Peanut Butter & the Gallbladder

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When your gallbladder is functioning properly, eating nutritious foods such as peanut butter poses little danger. Your gallbladder plays a crucial role in digesting fat from your diet. If this small organ begins giving you trouble, your doctor will typically prescribe a fat-restricted diet to prevent related symptoms. Unfortunately, if you're a peanut butter lover, this means you must avoid peanut butter until your gallbladder issues are resolved. The good news is, there is an alternative.

Gallbladder 101

Your gallbladder sits just below your liver and acts as a storage center for a digestive substance made by the liver called bile. Every time you eat a meal that contains fat, your gallbladder contracts to squeeze bile into your intestines, where it breaks fat down into smaller particles your body can absorb. Once digestion is complete, your gallbladder relaxes and returns to storing bile, which is made of cholesterol, salt and other substances.

When Problems Occur

Under normal circumstances, you don't feel your gallbladder contracting or notice anything out of the ordinary after a meal. Gallbladder issues such bile duct problems can cause unpleasant side effects, however. Symptoms include diarrhea, gas or cramping after eating a fat-containing meal. You may also experience a sudden sharp pain on the right side of your abdominal cavity -- due to the gallbladder contracting -- if you have gallstones, or small crystallized pebbles of bile. Not everyone with gallbladder problems has symptoms, however.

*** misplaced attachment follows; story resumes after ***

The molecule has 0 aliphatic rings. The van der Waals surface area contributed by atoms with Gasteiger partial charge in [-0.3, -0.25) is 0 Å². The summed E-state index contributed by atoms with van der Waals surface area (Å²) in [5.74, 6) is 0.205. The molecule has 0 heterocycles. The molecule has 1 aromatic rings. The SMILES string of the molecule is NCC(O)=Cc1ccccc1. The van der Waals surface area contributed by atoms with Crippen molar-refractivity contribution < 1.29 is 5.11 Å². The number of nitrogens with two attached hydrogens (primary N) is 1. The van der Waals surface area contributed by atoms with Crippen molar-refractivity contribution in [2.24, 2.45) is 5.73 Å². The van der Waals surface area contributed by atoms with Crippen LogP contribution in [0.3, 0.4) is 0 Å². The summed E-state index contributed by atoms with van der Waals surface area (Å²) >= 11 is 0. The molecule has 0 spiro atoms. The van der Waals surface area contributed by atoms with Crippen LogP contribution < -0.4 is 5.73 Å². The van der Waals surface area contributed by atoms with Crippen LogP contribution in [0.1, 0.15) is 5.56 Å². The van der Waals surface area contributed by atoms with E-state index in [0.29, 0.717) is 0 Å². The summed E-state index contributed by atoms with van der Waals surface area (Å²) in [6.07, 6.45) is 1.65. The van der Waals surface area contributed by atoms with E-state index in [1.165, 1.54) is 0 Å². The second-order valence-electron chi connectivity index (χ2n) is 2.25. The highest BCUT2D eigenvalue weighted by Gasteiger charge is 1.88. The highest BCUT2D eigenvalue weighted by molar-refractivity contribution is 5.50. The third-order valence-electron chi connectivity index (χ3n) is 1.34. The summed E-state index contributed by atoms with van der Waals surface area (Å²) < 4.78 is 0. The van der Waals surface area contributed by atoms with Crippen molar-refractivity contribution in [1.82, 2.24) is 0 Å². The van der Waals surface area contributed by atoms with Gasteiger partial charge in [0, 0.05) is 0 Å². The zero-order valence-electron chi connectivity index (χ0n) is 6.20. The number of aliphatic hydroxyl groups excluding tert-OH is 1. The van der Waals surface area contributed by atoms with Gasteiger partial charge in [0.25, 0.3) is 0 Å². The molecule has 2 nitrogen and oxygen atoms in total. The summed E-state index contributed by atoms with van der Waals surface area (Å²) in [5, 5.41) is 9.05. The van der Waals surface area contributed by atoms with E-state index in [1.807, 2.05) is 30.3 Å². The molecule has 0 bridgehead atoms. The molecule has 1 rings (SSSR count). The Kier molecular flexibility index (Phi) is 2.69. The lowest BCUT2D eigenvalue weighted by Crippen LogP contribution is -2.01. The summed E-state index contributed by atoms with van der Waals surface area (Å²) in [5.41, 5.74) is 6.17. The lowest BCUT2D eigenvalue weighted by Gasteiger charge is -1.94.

Peanut Butter and Your Gallbladder

Your physician may schedule you for gallbladder removal surgery, or determine another course of treatment, if you have gallbladder dysfunction. In the meantime, you may have to limit your fat intake to about 50 grams per day and avoid high-fat foods such as nuts and peanut butter. A serving of peanut butter, which is 2 tablespoons, contains about 15.6 grams of fat, which is too rich for people with gallbladder trouble. Eating peanut butter puts you at risk for uncomfortable digestive symptoms.

Peanut Butter Alternative

If you can't fathom giving up peanut butter until your gallbladder issues resolve, powdered peanut butter is a low-fat alternative. You mix it with water to create a creamy consistency. This way you can still enjoy the creamy, nutty taste of peanut butter without all the fat. Powdered peanut butter is made from peanuts that are pressed to remove about 85 percent of the fat and oil, depending on the brand. A serving of the typical peanut butter powder -- 2 tablespoons -- contains around 1.9 grams of fat.